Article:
Companies. Suez draws a plan B to counter the takeover by Veolia


After months of research to find out how to avoid being bought out by Veolia, Suez announced on Sunday that the company had received an offer from French funds Ardian and American GIP to find a 'friendly solution' with its competitor who did not receive an immediate end.

The board of directors 'received a letter of intent from Ardian and GIP (Global Infrastructure Partners) aimed at providing a friendly and prompt resolution to the situation arising from the intention to submit an offer from Veolia,' the group said in a press release.

This offering aims to ensure the sustainability of the two French water and waste giants by providing a way out for Veolia.
The letter of intent from Ardian and GIP received from Suez 'paves the way for a comprehensive solution with various possible execution modalities that have an equivalent effect, including an offer to buy Suez shares by investors at a price of EUR 18 per share, coupon attached' Suez said in a press release.

Terms 'to negotiate'

It is clear that the two investors and Suez would offer Veolia in particular to buy back at the same price the 29.9{7d3485657e94c2a51293ca186d4450b2f27c317aa7ee3509dac6c8bbf5461118} of Suezs capital, which it had acquired from Engie in early October. 'The board of directors has asked me to work on alternative solutions and to look for other investors. This is done with this consortium that is ready to support Suez,' defended Bertrand Camus during a telephone interview with journalists.

The terms 'have yet to be negotiated with Veolia if Veolia accepts Suezs outstretched hand,' Camus said, stating that he warned Antoine Frérot, Veolias CEO, shortly before the public announcement of the offer. But Veolia immediately rejected any idea of ​​withdrawing from Suez: 'Veolia reminds tonight that the 29.9{7d3485657e94c2a51293ca186d4450b2f27c317aa7ee3509dac6c8bbf5461118} that it owns in the capital Suez are not for sale and will not be for sale,' replied the group and defended her project to build a 'world champion of ecological transformation'.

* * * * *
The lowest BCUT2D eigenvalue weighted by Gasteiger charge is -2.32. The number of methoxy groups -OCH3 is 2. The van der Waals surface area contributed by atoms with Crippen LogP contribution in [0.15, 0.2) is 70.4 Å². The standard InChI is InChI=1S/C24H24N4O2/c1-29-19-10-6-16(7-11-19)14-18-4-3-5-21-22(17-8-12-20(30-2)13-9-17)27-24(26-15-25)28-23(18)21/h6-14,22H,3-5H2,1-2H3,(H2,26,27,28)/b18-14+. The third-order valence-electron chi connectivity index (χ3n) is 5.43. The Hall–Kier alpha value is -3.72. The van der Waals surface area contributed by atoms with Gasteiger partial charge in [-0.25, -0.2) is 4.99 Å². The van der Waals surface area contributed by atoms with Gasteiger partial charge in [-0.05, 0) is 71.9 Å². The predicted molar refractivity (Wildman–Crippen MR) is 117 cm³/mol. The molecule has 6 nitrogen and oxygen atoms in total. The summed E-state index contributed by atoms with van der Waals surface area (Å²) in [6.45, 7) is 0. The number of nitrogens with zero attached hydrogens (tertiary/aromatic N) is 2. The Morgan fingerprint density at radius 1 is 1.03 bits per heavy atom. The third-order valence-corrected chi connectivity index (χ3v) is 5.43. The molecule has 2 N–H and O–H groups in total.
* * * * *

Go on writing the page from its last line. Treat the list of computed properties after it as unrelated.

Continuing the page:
The American GIP steps into the case

'Any project that directly or indirectly involves Veolias sale of its stake in Suez or other transfers that distort the industrial project being carried out by the group will be deemed hostile by Veolia,' he added.

If the name Ardian, a leading mutual fund in France, has been around for several months as a possible spoiler for Veolias purposes, the American GIP is a newcomer to the file. This fund, which specializes in infrastructure investments, manages assets in the tens of billions.

Ardian and GIP 'offer a stable shareholder base to support the development of Suez in France and abroad, with constant concern to safeguard the public interest,' the two companies defended in a joint press release.

'Hand outstretched'

According to Bertrand Camus, this Plan B 'has the advantage of ticking a lot of boxes' over and above the maintenance of Suezs autonomy. In particular, according to the press release, it will offer 'the assurance of a majority of French capital with a significant increase in employee ownership'.

This offer 'makes it possible to keep two French leaders in the field of environmental services at a time when the markets are extremely promising (...) in order to safeguard employment and maintain substantial competition, particularly in France', persisted Mr. Camus.

To respond to antitrust laws, Veolia plans to sell Suez Eau France, the heart of its story, to the Meridiam Fund. A project that worries Suez employees and that has been heavily denounced by the management of the group that has been desperately trying to find a way out for weeks.